Who's in legal trouble here? On a witnesses list of a restraining order that are false witnesses that are his proven accomplices

Asked about 2 years ago - Fort Lauderdale, FL

One of them is a police officer from the small town where respondent resides that has threatened the petitioner into stop complaining because " he is my friend, I'm on his side " . Another is someone that is on the record in an unrelated matter stating that she has never been to the place where the facts / stalking ocurred and she does not know the petitioner.
My question is who gets in trouble? The attorney that filed a false witnesses list just to try to " fill up " a list for respondent or the fraudulent people that agreed to be in a false witnesses list? Shouldn't an attorney check what those witnesses can testify about before listing them and filing that into Court?

Additional information

Question made by the Petitioner , has has true real fear for her safety,. Not every Injunction petitioner is lying or trying to " get " someone, but fighting for their freedom and safety and the right to enjoy the life without living in horror. The respondant is the one with his gang passing as his witnesses ready to lie.

Attorney answers (3)

  1. George G. Trachtman

    Contributor Level 12

    4

    Lawyers agree

    2

    Answered . I am having a bit of trouble following the events, but it seems like there is a hearing for a TRO and the attorney filed a list of witnesses who may testify. If anyone gives false information under oath, they can be found guilty of perjury (and thus to answer your questions, the witnesses can get into trouble). Also, if the attorney knows that the information is false and/or perjury and he elects to present it to the court anyway, then the attorney can get into trouble. Nonetheless, the purpose of the hearings for restraining orders is to evaluate the evidence.

    The answer above is only based upon the limited information provided. The answer is limited and my review is... more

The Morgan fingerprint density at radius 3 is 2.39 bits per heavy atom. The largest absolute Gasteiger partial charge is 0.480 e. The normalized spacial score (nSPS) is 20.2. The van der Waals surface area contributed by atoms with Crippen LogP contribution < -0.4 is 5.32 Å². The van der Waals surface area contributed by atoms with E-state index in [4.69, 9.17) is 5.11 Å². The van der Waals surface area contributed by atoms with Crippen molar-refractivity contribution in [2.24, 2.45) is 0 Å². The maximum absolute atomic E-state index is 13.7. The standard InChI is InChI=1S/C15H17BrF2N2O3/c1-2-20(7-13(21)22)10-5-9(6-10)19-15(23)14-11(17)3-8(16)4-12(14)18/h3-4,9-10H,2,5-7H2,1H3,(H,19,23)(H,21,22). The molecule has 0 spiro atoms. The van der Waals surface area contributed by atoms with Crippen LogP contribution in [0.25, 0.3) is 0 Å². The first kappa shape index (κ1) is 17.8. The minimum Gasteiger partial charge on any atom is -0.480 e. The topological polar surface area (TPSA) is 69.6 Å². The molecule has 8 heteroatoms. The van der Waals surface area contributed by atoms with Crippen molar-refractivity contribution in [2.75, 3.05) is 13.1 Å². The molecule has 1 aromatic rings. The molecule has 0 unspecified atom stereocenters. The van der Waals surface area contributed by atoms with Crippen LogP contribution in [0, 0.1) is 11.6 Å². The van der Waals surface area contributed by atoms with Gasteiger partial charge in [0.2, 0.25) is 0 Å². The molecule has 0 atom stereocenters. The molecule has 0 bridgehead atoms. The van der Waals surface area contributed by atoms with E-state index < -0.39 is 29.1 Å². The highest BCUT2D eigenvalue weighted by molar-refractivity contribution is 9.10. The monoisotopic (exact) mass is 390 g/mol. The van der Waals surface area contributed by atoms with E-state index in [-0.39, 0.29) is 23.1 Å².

2. David Bradley Dohner

    Contributor Level 13

    3

    Lawyers agree

    Answered . I would urge you to take a look at the Comment which I wrote to give you a better idea of the process here in Florida which leads in almost all instances to issuance of a Temporary Injunction in favor of the Petitioner, and which is a loaded gun handed to someone dying to fire off a couple of rounds.

    Take a very close look in particular at the comments I have included regarding the Petition sworn to under oath, which serves as the predicate for the ex-parte issuance of the Temporary Injunction, which has every bit as much potential for abuse as the Permanent Injuntion will, if you do not take appropriate measures to ensure that the Motion for its Issuance is denied.

    We are pleased to offer a free thirty (30) minute initial telephone consultation, or, if possible, will attempt to... more
  3. James Regan

    Pro

    Contributor Level 20

    2

    Lawyers agree

    Answered . If you are handling this matter by yourself, you should reconsider.

    You need an experienced criminal defense litigator that also handles injunctions to help exonerate you.

    If you cannot find a local attorney on Avvo, a good place to look is the website for the Florida Association of Criminal Defense Lawyers (FACDL.org) Hire the attorney you feel comfortable with and you can afford. There is no confidentiality online. Speak to several attorneys and hire the one that makes you feel confident and comfortable.

    FACDL find a lawyer: http://tinyurl.com/8e4h3my

    http://defendme.net | James Regan, LL.M, Esq., is a Florida lawyer answering questions pro bono. Answering these... more

Related Topics

Criminal charges for domestic violence

Domestic violence is physically, sexually, emotionally, economically, or mentally abusive behavior used to control an intimate romantic partner.

Police interrogation

Police interrogation covers all kinds of questioning by police, including on the street prior to arrest, in the car on the way to jail, and in jail.

Can't find what you're looking for? Ask a Lawyer

Get free answers from experienced attorneys.

 

Ask now

16,064 answers this week

2,246 attorneys answering

Ask a Lawyer

Get answers from top-rated lawyers.

  • It's FREE
  • It's easy
  • It's anonymous

16,064 answers this week

2,246 attorneys answering